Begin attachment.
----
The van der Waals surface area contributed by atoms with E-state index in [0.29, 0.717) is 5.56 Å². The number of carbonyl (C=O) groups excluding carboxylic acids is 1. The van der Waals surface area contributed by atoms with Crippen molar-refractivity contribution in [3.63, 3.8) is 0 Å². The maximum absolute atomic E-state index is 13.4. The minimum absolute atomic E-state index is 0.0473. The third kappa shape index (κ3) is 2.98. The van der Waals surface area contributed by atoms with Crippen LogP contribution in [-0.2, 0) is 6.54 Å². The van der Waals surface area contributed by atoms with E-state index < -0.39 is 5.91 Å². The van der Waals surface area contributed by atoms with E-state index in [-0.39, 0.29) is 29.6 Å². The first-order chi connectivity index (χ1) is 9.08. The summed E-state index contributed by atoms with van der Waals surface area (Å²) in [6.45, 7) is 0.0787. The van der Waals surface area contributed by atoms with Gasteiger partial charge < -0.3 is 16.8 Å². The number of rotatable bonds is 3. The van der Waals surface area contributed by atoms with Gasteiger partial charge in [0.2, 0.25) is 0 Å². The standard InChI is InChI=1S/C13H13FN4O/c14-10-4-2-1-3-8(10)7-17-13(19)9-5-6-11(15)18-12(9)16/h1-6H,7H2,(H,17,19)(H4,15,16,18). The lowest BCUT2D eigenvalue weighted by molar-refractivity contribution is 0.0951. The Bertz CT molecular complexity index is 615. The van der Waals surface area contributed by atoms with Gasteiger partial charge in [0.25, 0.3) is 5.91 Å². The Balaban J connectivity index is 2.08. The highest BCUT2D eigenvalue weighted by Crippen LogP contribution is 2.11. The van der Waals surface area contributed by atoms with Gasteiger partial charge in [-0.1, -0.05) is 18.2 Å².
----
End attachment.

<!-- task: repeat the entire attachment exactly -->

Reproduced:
The van der Waals surface area contributed by atoms with E-state index in [0.29, 0.717) is 5.56 Å². The number of carbonyl (C=O) groups excluding carboxylic acids is 1. The van der Waals surface area contributed by atoms with Crippen molar-refractivity contribution in [3.63, 3.8) is 0 Å². The maximum absolute atomic E-state index is 13.4. The minimum absolute atomic E-state index is 0.0473. The third kappa shape index (κ3) is 2.98. The van der Waals surface area contributed by atoms with Crippen LogP contribution in [-0.2, 0) is 6.54 Å². The van der Waals surface area contributed by atoms with E-state index < -0.39 is 5.91 Å². The van der Waals surface area contributed by atoms with E-state index in [-0.39, 0.29) is 29.6 Å². The first-order chi connectivity index (χ1) is 9.08. The summed E-state index contributed by atoms with van der Waals surface area (Å²) in [6.45, 7) is 0.0787. The van der Waals surface area contributed by atoms with Gasteiger partial charge < -0.3 is 16.8 Å². The number of rotatable bonds is 3. The van der Waals surface area contributed by atoms with Gasteiger partial charge in [0.2, 0.25) is 0 Å². The standard InChI is InChI=1S/C13H13FN4O/c14-10-4-2-1-3-8(10)7-17-13(19)9-5-6-11(15)18-12(9)16/h1-6H,7H2,(H,17,19)(H4,15,16,18). The lowest BCUT2D eigenvalue weighted by molar-refractivity contribution is 0.0951. The Bertz CT molecular complexity index is 615. The van der Waals surface area contributed by atoms with Gasteiger partial charge in [0.25, 0.3) is 5.91 Å². The Balaban J connectivity index is 2.08. The highest BCUT2D eigenvalue weighted by Crippen LogP contribution is 2.11. The van der Waals surface area contributed by atoms with Gasteiger partial charge in [-0.1, -0.05) is 18.2 Å².